Top 5 Pop-Punk/New Wave Frontwomen
5. Monique Powell of Save Ferris
She doesn’t seem like the right fit for a ’90s ska-punk band, but the red-haired songstress Monique Powell has a rich voice that goes along with the trumpets. In their cover of “Come On Eileen” by Dexys Midnight Runners, she sings what every guy watching the video is thinking: “With you in that dress/my thoughts, I confess/verge on dirty.”
Save Ferris’ name is likely taken from the 1986 comedy Ferris Bueller’s Day Off.
4. Maja Ivarsson of The Sounds
Don’t waste her time. Maja Ivarsson gets to the point: she wants to be “the best female vocalist around… of at least this century.” The Swedish blonde new wave singer has been leading the Sounds since 1999 and was briefly a member of Cobra Starship. Though the Sounds are more well-known in Europe, they’ve played the Warped Tour and have established a fan following in North America.
3. Hayley Williams of Paramore
At only 20 years old, Hayley Williams is the lead singer of the Grammy-nominated Paramore. She’s an orange-haired spitfire backed by an all-guy band on pounding drums, heavy bass and electric guitars. The group has only recorded two albums, but with their third album coming out this September, they’re sure to be a popular act going into 2010.
2. Gwen Stefani of No Doubt
Before the before the kids, before the fragrance, before the Harajuku Girls, Gwen Stefani was the frontwoman of popular ’90s pop-punk group No Doubt. Currently, the band is on their reunion tour and Stefani has returned to the artist she was before her awful solo career. She’s regarded as one of the best female lead singers around–hopefully she’ll stick with No Doubt and defend her title.
1. Debbie Harry of Blondie
Current frontwomen have Debbie Harry to thank–aspiring artists look up to her as one of the most well-known female lead singers, perhaps the original. She’s established her role in the music business and has had enjoyed success with and without Blondie. The band was inducted into the Rock and Roll Hall of Fame in 2006, but Harry is the band member who will be most remembered.
Shirley Manson of Garbage (alternative rock)
Lacey Mosley of Flyleaf (metal)
Amy Lee of Evanescence (hard rock)
Cristina Scabbia of Lacuna Coil (also hard rock)
Nina Persson of The Cardigans (pop rock)
You know the drill. Have a few laughs at the expense of these musicians who still have more money than you do.
Top 5 Early ’90s Rap One Hit Wonders
5. “Jump” by Kris Kross (1992)
They were a teenage rap duo who guaranteed they’d make you jump jump. Mac Daddy and Daddy Mac (seriously, those were their stage names) wore their clothes backwards and had a video game, Make My Video: Kris Kross. Nowadays, you have to be an accomplished artist to get your own video game (it took The Beatles 40 years), but back then, artists were cashing in on the 16-bit action. It’s long gone now.
4. “Good Vibrations” by Marky Mark & The Funky Bunch (1991)
Before he became Hollywood actor Mark Wahlberg, he was rap artist Marky Mark. He and the Funky Bunch (Ashey Ace, Duffle, Scottie Gee, DJ-T and Hector the Bootie Inspector) sent out good vibrations in 1991 and even got their own Make My Video game. But once Marky stepped out of the shadow of his older brother, he went on to model underwear and dedicate a book to his penis. Then he became an actor.
3. “Baby Got Back” by Sir Mix-A-Lot (1992)
When the video for this song came out, even white boys had to shout. Though he never got a video game, Sir Mix-A-Lot’s one hit has been covered by numerous groups (including the cast of Shrek and even got him a Burger King commercial with Spongebob Squarepants. That’s about it.
2. “U Can’t Touch This” by MC Hammer (1990)
MC Hammer was untouchable in the 1990s. He danced in parachute pants, and somehow, it was cool. But then he spent all his money and filed for bankruptcy, became a pastor, went on VH1′s The Surreal Life and now he has an upcoming reality show on A&E. He’s making a comeback, and now you know what time it is: Hammertime!
1. “Ice Ice Baby” by Vanilla Ice (1990)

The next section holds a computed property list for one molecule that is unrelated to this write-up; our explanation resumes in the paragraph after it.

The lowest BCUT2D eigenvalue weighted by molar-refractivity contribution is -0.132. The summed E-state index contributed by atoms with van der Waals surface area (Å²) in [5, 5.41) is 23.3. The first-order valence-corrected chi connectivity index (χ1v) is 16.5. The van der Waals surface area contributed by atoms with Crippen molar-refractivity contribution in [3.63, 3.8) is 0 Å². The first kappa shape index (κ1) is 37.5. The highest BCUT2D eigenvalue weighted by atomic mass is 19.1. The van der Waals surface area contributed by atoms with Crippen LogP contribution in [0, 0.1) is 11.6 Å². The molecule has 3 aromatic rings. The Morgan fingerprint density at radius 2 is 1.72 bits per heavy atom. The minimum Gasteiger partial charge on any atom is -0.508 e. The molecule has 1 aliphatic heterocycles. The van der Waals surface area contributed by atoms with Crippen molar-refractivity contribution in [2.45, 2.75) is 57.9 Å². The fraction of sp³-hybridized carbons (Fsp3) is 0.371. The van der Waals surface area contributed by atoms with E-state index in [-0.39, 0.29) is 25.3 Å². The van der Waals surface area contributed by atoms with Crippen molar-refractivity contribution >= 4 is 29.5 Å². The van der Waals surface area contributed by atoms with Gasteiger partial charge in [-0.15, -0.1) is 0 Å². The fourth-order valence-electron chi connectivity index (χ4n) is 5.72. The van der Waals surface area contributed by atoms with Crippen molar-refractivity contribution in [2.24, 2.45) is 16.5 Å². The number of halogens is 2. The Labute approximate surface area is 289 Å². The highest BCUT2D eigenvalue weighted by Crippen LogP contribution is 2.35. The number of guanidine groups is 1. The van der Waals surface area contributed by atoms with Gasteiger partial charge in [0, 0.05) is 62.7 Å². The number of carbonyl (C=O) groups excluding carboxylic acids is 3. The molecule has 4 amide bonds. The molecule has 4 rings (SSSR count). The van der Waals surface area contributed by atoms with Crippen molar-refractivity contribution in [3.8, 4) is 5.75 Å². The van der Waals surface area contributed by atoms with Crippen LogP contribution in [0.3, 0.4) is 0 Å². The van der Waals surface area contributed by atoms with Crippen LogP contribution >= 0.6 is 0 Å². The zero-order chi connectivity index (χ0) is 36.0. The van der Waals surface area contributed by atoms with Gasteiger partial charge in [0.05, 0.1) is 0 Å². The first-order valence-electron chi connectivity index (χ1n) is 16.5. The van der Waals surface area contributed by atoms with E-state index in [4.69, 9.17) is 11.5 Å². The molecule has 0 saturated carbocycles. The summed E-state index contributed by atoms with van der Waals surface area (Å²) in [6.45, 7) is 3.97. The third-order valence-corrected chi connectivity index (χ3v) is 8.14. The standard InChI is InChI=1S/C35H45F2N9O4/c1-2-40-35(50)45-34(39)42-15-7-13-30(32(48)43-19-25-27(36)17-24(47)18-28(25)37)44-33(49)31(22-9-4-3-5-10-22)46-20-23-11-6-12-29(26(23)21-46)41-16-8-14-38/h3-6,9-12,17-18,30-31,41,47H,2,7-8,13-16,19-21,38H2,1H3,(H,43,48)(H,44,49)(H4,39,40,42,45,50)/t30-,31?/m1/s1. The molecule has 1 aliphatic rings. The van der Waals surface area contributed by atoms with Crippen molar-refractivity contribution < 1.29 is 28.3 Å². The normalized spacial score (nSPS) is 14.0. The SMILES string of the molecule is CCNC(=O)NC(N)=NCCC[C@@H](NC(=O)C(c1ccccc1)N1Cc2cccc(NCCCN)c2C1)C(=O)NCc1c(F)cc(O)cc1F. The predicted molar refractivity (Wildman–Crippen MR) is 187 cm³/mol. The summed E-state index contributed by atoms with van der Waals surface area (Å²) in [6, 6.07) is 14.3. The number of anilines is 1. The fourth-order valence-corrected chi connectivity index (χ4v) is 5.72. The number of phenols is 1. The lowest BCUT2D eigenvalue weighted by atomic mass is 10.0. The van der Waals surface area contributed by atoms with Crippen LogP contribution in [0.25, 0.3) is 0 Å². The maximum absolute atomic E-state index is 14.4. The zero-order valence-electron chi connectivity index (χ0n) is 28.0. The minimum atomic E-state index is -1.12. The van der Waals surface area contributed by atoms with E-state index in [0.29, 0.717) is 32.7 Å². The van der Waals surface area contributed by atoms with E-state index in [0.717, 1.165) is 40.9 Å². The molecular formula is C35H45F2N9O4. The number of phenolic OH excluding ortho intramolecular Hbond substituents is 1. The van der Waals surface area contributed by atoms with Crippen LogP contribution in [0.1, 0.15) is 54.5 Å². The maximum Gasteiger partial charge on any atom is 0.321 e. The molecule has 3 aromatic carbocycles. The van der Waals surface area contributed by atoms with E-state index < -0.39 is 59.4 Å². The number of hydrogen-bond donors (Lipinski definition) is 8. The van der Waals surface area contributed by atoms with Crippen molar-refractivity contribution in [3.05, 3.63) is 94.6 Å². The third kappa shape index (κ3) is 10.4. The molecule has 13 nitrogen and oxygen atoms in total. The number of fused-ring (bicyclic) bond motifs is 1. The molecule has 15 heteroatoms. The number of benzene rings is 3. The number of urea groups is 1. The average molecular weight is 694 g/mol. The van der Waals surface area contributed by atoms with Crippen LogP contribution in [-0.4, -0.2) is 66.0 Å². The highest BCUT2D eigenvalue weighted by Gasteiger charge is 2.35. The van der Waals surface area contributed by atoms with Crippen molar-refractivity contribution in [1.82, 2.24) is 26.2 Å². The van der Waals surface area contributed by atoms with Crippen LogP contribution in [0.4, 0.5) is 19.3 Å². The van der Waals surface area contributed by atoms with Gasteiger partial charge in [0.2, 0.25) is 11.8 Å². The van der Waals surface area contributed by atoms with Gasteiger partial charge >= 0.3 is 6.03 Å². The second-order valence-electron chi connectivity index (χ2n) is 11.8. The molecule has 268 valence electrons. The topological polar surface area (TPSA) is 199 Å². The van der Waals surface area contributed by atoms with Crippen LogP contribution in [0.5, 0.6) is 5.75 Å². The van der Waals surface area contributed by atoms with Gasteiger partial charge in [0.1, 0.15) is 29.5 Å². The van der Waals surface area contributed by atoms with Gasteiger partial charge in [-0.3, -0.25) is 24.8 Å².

He might’ve “stolen” (check the grace note, chumps) the bassline from “Under Pressure” by Queen & David Bowie, but Vanilla Ice had moves and lyrics. If his rhyme was a drug, he’d sell it by the gram–but it’s not a drug, so he used it for the biggest one hit wonder track ever. Since then, he too appeared on The Surreal Life, he made an awful movie, made a cameo in a better movie and he’s still touring.
“Jump Around” by House of Pain (1992)
“Informer” by Snow (1992)
“Whoomp! (There It Is)” by Tag Team (1993)
“Bust a Move” by Young MC (1989) and “Funky Cold Medina” by Tone Loc (1989) would’ve made the HM list, were they released in the ’90s. Sorry, guys.
Summer’s approaching, and so is the end of the school year for many kids and teens worldwide. For as long as hard rock has been around, rockstars have written songs about school which their young fans can relate to.
Here comes another top five.
Top 5 Classic Rock Songs about School
5. “Rock ‘n’ Roll High School” by The Ramones (1979)
Those trouble-making Ramones–they just wanna have some kicks and they just wanna get some chicks. But they don’t mind irritating the teachers and the principal along the way, as noted in the film of the same name. Let them have their fun.
4. “Smokin’ in the Boys Room” by Mötley Crüe (1985)
Originally by Brownsville Station, “Smokin’ in the Boys Room” is about the rebellious teenage youth who just don’t like sitting through class. In the cheesey video, a student with an attitude hangs out with the Crüe in the boys room after a trip to the principals office. When the principal returns with an apology and an A on his paper, he still sticks it to the man.
3. “Hot for Teacher” by Van Halen (1984)
The video features David Lee Roth behind the wheel of the schoolbus, driving an apprehensive Waldo do his first day of school. He and his classmates–which include Eddie and Alex Van Halen with Michael Anthony and Roth–soon find out that their teacher is a bikini-clad pageant winner who table dances on the desks. If only everyone who ever crushed on their teacher could relate.
2. “Another Brick in the Wall (Part II)” by Pink Floyd (1979)
Perhaps the most well-known of the three parts, “Another Brick in the Wall (Part II)” contains the cryptic lyrics, “We don’t need no education, we don’t need no thought control,” sung by Pink Floyd guitarist David Gilmour and repeated by a school choir. The album version starts with a trademark scream from bassist Roger Waters before the boarding school protest anthem begins. It’s eerie from start to finish.
1. “School’s Out” by Alice Cooper (1972)
If you didn’t see this coming, you haven’t heard enough anti-school rock songs. “School’s Out” was the anthem of that years graduating class and ones to come. The bell has rung–class dismissed!